WNO’s World of Translation

3 October 2023
Figaro stood holding papers in hands

Essential ingredients for an opera performance include the many costumes, singers, sets, orchestra and … translation? You may not think it, but translation is a vital part of almost every operatic production, so let’s explore some more about this crucial and valued part of our Company that helps our day-to-day run smoothly. 

As a sung art form, opera naturally uses languages from around the world. While common operatic repertoire includes the traditional Italian, German, and French languages, opera has also been sung in Russian, Czech, Hungarian, Swedish, Chinese, and Welsh, among very many others. There are even operas that use a multitude of languages, examples being Philip Glass’s Akhnaten (English, Egyptian, Hebrew, and Akkadian) or Stravinsky’s Oedipus Rex (Latin and the language of the audience). Translation is now an essential part of how audiences make sense of what is happening on stage.

One of the major uses of translation at WNO is for our surtitles, a screen above the stage that projects the opera’s libretto (the text or lyrics) in translation so that audiences can understand what’s going onstage in their native language. Coming from the French word ‘sur’, meaning over or on, surtitles are still relatively new to the opera world, WNO having first used the new technology in a 1994 production of Der Rosenkavalier. Today WNO uses English surtitles for all our main-scale performances and at all our touring venues, as well as Welsh surtitles in Cardiff and Llandudno.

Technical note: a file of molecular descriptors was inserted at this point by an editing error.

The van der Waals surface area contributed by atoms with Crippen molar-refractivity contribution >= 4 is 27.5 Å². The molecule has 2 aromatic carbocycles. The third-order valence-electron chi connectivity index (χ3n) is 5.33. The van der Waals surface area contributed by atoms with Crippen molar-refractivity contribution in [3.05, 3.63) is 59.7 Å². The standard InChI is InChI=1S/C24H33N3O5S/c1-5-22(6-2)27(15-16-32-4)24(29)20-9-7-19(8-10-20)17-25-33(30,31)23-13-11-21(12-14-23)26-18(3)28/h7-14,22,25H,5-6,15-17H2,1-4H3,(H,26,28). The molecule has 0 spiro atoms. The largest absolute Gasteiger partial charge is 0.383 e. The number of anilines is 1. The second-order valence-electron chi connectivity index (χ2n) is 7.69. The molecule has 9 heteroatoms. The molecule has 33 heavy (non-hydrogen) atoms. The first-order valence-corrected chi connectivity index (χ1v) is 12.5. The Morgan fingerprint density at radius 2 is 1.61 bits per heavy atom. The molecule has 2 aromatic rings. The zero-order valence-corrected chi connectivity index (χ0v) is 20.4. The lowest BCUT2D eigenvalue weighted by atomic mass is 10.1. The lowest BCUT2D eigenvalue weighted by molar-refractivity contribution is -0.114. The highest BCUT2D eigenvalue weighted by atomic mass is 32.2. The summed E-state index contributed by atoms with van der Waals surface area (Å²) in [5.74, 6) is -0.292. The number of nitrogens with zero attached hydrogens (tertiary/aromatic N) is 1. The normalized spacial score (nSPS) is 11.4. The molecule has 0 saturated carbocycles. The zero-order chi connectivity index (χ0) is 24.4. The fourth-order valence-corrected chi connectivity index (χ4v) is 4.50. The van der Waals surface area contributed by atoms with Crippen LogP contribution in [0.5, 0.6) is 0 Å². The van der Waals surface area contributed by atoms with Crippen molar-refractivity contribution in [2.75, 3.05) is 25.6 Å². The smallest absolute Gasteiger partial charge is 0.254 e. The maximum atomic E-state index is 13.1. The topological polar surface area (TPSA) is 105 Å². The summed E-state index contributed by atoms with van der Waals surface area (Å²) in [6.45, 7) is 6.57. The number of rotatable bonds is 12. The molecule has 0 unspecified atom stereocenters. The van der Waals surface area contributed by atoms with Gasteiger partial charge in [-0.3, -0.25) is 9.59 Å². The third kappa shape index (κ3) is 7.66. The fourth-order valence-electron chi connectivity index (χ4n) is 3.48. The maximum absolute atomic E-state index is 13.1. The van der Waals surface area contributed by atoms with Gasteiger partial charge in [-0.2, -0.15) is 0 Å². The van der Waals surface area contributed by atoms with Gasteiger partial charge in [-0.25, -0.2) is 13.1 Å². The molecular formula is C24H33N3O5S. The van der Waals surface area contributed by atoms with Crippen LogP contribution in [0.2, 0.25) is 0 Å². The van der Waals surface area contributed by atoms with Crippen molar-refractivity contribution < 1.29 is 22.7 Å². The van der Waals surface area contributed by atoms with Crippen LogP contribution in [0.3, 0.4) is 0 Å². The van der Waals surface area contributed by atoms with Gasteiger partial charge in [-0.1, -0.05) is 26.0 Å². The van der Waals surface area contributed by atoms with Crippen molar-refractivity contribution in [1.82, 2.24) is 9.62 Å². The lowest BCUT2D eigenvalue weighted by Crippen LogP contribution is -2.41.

Of course, opera can be performed in translation too. In fact, this was the norm before surtitles were introduced to the world’s opera houses. For example, our recent productions of Rossini’s The Barber of Seville and WNO Youth Opera’s Cherry Town, Moscow, were performed in English, where the original libretti were in Italian and Russian. Opera can put untraditional twists on translation too, such as WNO’s 2023 production of The Magic Flute where the German libretto was re-translated into modern English by the opera’s director, Daisy Evans.

As a proudly bilingual Company, everything that WNO produces is in English and Welsh which can often mean an awful lot of translation for our Welsh-speaking colleagues in the Audiences team. Luckily, WNO works with some brilliant translation agencies who help us in every aspect of our work from marketing material, programme notes and articles, press releases, digital and social media content.

As well as Welsh, WNO often needs translations in concert programmes for many other languages in addition to Italian, German and French. In recent years WNO’s community and engagement work has meant that the Company has used translations in Farsi, Sorani, and Arabic, most recently in WNO’s production of The Shoemaker in collaboration with Oasis Cardiff and Fio. We always enjoy venturing out and adding more languages to our repertoire, and this Season’s Ainadamar marks the first time WNO has ever performed a main-scale opera in Spanish.